Bayonetta - Review
In early 2010 (late 2009 in Japan), Bayonetta was a wonderful surprise for all lovers of stylish action games. The genre born eight and a half years earlier with Devil May Cry saw a new milestone arise, precisely thanks to the one who created the progenitor, that is Hideki Kamiya, who in the meantime had abandoned Capcom and founded PlatinumGames together with other ex of the Osaka house .
Bayonetta has a lot in common with its spiritual predecessor, but it is also a game that can add something interesting to its genre. It starts from a common base, with Devil May Cry: both are third-person action games in which the killing of enemies and passing levels is only a small part of what the player can and must aim for. In stylish actions, in fact, what matters is not so much winning, but winning well. And in Bayonetta, marrying this philosophy is fundamental to be able to appreciate all that the game has to offer.
It starts with a frenetic, elegant, exaggerated and fun fighting system, which tests reflexes and stimulates the desire to try new solutions, which is brought closer without problems immediately, but which requires study and training to be mastered at the better. And, above all, that at some point it begins to give great addiction. To the taste and the need to learn to generate increasingly spectacular (and at the same time effective) combos, Bayonetta adds an ingenious element: the dodge that, if performed with perfect timing just a moment before the attack of the enemy hits, makes start the Sabbath Temporale (Witch Time), or a slowdown of the time valid only for enemies. Bayonetta continues to move at normal speed, in that short period of time, and can thus land her shots practically undisturbed.
If you have never tried the Temporal Sabbath, I envy you. The way it fits into Bayonetta's combat system is one of the tastiest things in video game history.
In general, certainly the combat system of this game is among the best ever, and the thing that I noticed with great satisfaction is that it is still very pleasant today. I will tell you more: I don't think anything better has been seen in these eight years. A game can be old for many reasons, but it is certainly more old if, over the years, its genre of belonging evolves and sees new paradigms born. With stylish action games it doesn't seem to have happened, and Bayonetta remains therefore still today among the best exponents of the trend, if not the best ever.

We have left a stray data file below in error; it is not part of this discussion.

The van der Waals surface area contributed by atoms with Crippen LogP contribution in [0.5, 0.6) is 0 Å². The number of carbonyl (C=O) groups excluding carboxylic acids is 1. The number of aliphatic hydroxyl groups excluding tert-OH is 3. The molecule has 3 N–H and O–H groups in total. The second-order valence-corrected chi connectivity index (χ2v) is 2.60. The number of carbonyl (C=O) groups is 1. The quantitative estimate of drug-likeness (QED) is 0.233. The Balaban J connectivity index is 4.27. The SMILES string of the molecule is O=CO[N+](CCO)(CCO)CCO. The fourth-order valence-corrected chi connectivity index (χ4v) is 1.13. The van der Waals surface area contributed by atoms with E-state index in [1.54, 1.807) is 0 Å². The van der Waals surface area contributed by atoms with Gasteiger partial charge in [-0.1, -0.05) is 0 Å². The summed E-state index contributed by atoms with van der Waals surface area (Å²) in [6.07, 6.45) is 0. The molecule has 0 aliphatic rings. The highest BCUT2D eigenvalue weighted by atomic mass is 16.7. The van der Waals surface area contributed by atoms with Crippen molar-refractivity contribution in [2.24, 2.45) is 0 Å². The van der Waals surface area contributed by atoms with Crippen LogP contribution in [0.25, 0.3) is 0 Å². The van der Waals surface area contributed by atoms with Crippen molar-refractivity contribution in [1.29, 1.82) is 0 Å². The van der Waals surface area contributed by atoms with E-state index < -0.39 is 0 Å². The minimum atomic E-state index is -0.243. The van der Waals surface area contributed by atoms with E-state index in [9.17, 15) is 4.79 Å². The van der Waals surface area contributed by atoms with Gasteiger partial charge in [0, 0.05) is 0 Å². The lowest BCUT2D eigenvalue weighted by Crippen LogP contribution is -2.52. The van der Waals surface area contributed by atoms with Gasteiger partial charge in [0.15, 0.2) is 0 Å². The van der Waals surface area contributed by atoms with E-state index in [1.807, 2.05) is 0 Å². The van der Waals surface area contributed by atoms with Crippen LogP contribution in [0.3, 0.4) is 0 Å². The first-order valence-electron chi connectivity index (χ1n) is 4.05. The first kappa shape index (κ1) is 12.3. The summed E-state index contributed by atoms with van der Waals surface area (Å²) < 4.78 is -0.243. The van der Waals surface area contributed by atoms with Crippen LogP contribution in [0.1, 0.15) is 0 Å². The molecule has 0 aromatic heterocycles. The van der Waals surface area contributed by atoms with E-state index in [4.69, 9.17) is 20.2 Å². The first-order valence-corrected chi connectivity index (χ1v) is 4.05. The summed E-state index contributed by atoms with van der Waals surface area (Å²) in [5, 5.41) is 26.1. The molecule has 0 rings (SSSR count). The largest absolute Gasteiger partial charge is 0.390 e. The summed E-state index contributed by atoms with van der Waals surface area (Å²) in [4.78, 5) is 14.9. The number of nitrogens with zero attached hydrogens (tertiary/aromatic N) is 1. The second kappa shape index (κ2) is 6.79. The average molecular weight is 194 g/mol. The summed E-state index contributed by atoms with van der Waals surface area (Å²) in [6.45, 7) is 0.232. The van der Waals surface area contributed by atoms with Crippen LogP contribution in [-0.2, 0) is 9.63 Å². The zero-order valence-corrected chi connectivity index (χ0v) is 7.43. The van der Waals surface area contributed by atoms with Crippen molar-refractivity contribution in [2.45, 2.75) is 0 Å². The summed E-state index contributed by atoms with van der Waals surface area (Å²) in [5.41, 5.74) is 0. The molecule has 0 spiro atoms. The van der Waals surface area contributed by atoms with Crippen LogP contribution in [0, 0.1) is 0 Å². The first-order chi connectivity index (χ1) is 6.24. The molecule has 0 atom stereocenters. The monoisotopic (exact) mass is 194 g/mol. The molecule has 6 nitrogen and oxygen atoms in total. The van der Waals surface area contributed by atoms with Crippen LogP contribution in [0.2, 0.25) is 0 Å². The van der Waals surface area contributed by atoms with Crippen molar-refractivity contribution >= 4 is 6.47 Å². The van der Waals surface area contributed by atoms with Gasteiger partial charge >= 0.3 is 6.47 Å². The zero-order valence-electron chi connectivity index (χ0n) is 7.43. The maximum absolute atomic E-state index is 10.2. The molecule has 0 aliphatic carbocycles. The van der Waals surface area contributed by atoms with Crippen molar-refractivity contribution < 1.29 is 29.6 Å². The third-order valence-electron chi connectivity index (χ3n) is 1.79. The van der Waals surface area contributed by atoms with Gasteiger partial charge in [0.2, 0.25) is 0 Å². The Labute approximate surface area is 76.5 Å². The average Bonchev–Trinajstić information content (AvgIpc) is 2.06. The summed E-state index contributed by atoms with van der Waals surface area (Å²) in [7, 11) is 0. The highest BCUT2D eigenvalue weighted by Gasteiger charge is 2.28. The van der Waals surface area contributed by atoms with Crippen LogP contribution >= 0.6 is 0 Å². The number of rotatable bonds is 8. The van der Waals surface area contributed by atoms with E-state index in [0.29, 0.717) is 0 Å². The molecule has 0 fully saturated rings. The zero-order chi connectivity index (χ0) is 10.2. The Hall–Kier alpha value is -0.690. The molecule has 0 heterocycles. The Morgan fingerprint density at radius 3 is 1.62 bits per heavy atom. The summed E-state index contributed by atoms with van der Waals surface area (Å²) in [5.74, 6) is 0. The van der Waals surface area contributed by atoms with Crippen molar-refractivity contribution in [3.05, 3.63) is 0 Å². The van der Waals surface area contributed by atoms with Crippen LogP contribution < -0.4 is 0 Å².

The same cannot be said of all the other aspects of the game, of course, starting with the technical realization which, unlike the combat system, more clearly denounces the weight of the years. This is also because the game has not been subject to particular reinterpretations. The same Bayonetta we saw on the Xbox 360 and PS3, and a few years later on the Wii U, also came up on Switch. As mentioned in the preview a few days ago, the resolution is the same as the original versions of 2010 (720p), which perfectly matches the Switch screen when playing in portable mode, but it is a little difficult to be satisfactory when it is coated on the 3840x2160 pixels of a 4K 55 ”, like the one used for the test. Fortunately, however, the frame rate is convincing: the game remains practically fixed at 60fps and this allows you to enjoy the best of its nature of frenetic action, where timing and fluidity are essential elements. It is certainly not the technical realization, the reason why a Switch owner should approach Bayonetta. Those who want the perfect version of Kamiya's action game would probably do better to turn to that release a few months ago for PC. On Switch, the whim to relive (or live for the first time) the adventures of the witch of Umbra is certainly to be found in other reasons, which we will talk about shortly.
Some stylistic solutions, like many of the interlude scenes created with static or little animated images, may also seem a bit old. And I must also point out that, to replay it today, some of the boss fights, as well as some moments of the game in general, seemed a little too cumbersome in some of their mechanics. I refer only to all those moments in which the game detaches itself from its basic combat system and offers alternative solutions such as jumps to be performed at certain times, buttons to be pressed when the appropriate warning appears on the screen (but without the softness and clarity that usually characterizes quick time events in other games) and things of this type. These are small variations that are not always spot on on a main theme that is fantastic as it is and therefore there would not even have been a need to season with "external" elements.
If the graphics may seem a pinch dated from a technical point of view, from the artistic side it has not aged even a bit and the exaggerated and trashy style with which the settings, characters and many enemies that face each other during the adventure are made , in my opinion, is still fantastic and worthy of being appreciated today by those who have not had the opportunity to do it long ago.